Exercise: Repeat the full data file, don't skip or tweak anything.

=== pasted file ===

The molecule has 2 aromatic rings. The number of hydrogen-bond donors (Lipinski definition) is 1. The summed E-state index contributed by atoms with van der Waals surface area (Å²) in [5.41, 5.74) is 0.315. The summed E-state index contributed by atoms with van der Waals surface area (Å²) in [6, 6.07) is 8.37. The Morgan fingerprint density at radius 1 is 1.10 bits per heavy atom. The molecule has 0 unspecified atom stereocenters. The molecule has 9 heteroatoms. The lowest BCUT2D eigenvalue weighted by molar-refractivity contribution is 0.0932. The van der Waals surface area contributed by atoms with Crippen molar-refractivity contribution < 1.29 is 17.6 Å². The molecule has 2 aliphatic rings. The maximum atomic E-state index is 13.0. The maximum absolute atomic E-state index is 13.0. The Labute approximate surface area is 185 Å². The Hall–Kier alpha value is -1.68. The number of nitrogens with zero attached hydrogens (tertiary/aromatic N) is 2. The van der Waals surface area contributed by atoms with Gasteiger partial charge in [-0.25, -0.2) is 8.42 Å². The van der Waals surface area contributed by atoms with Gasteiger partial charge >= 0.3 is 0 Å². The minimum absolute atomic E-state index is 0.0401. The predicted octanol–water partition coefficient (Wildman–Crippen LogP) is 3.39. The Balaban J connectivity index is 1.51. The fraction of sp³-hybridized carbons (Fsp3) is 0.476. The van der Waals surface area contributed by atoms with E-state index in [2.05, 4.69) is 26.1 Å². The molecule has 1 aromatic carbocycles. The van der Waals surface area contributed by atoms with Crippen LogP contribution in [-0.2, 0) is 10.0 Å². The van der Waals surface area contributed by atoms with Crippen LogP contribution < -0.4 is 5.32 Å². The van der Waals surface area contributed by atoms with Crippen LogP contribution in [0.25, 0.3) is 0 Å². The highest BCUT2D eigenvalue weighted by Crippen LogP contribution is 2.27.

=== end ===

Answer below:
The molecule has 2 aromatic rings. The number of hydrogen-bond donors (Lipinski definition) is 1. The summed E-state index contributed by atoms with van der Waals surface area (Å²) in [5.41, 5.74) is 0.315. The summed E-state index contributed by atoms with van der Waals surface area (Å²) in [6, 6.07) is 8.37. The Morgan fingerprint density at radius 1 is 1.10 bits per heavy atom. The molecule has 0 unspecified atom stereocenters. The molecule has 9 heteroatoms. The lowest BCUT2D eigenvalue weighted by molar-refractivity contribution is 0.0932. The van der Waals surface area contributed by atoms with Crippen molar-refractivity contribution < 1.29 is 17.6 Å². The molecule has 2 aliphatic rings. The maximum atomic E-state index is 13.0. The maximum absolute atomic E-state index is 13.0. The Labute approximate surface area is 185 Å². The Hall–Kier alpha value is -1.68. The number of nitrogens with zero attached hydrogens (tertiary/aromatic N) is 2. The van der Waals surface area contributed by atoms with Gasteiger partial charge in [-0.25, -0.2) is 8.42 Å². The van der Waals surface area contributed by atoms with Gasteiger partial charge >= 0.3 is 0 Å². The minimum absolute atomic E-state index is 0.0401. The predicted octanol–water partition coefficient (Wildman–Crippen LogP) is 3.39. The Balaban J connectivity index is 1.51. The fraction of sp³-hybridized carbons (Fsp3) is 0.476. The van der Waals surface area contributed by atoms with E-state index in [2.05, 4.69) is 26.1 Å². The molecule has 1 aromatic carbocycles. The van der Waals surface area contributed by atoms with Crippen LogP contribution in [-0.2, 0) is 10.0 Å². The van der Waals surface area contributed by atoms with Crippen LogP contribution < -0.4 is 5.32 Å². The van der Waals surface area contributed by atoms with Crippen LogP contribution in [0.25, 0.3) is 0 Å². The highest BCUT2D eigenvalue weighted by Crippen LogP contribution is 2.27.